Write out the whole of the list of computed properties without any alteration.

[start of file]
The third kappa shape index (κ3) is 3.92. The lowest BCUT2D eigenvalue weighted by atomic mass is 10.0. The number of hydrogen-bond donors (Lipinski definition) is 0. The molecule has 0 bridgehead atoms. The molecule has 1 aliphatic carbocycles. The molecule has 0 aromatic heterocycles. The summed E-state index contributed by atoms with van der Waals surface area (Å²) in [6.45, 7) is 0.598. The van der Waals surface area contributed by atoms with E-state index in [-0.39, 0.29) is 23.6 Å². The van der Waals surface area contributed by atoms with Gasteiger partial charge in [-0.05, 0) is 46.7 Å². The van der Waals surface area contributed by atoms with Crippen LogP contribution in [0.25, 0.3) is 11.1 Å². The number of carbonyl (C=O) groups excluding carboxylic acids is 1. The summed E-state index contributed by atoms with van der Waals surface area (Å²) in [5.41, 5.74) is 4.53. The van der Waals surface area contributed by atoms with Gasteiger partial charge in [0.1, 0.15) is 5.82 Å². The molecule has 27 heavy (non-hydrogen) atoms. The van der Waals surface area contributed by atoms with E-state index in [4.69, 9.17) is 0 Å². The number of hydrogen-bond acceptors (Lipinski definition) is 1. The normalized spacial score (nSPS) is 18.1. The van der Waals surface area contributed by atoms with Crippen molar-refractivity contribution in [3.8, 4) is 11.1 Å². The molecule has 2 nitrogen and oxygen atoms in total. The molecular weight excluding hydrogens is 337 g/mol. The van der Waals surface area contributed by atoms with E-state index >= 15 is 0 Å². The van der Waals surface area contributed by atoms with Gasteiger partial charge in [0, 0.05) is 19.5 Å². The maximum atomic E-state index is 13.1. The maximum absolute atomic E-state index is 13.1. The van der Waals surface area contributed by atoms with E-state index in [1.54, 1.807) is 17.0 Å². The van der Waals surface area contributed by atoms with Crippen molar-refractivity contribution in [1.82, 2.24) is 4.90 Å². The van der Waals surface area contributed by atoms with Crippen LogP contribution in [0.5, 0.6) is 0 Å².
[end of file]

The third kappa shape index (κ3) is 3.92. The lowest BCUT2D eigenvalue weighted by atomic mass is 10.0. The number of hydrogen-bond donors (Lipinski definition) is 0. The molecule has 0 bridgehead atoms. The molecule has 1 aliphatic carbocycles. The molecule has 0 aromatic heterocycles. The summed E-state index contributed by atoms with van der Waals surface area (Å²) in [6.45, 7) is 0.598. The van der Waals surface area contributed by atoms with E-state index in [-0.39, 0.29) is 23.6 Å². The van der Waals surface area contributed by atoms with Gasteiger partial charge in [-0.05, 0) is 46.7 Å². The van der Waals surface area contributed by atoms with Crippen LogP contribution in [0.25, 0.3) is 11.1 Å². The number of carbonyl (C=O) groups excluding carboxylic acids is 1. The summed E-state index contributed by atoms with van der Waals surface area (Å²) in [5.41, 5.74) is 4.53. The van der Waals surface area contributed by atoms with Gasteiger partial charge in [0.1, 0.15) is 5.82 Å². The molecule has 27 heavy (non-hydrogen) atoms. The van der Waals surface area contributed by atoms with E-state index in [4.69, 9.17) is 0 Å². The number of hydrogen-bond acceptors (Lipinski definition) is 1. The normalized spacial score (nSPS) is 18.1. The van der Waals surface area contributed by atoms with Crippen molar-refractivity contribution in [3.8, 4) is 11.1 Å². The molecule has 2 nitrogen and oxygen atoms in total. The molecular weight excluding hydrogens is 337 g/mol. The van der Waals surface area contributed by atoms with E-state index >= 15 is 0 Å². The van der Waals surface area contributed by atoms with Gasteiger partial charge in [0, 0.05) is 19.5 Å². The maximum atomic E-state index is 13.1. The maximum absolute atomic E-state index is 13.1. The van der Waals surface area contributed by atoms with E-state index in [1.54, 1.807) is 17.0 Å². The van der Waals surface area contributed by atoms with Crippen molar-refractivity contribution in [1.82, 2.24) is 4.90 Å². The van der Waals surface area contributed by atoms with Crippen LogP contribution in [0.5, 0.6) is 0 Å².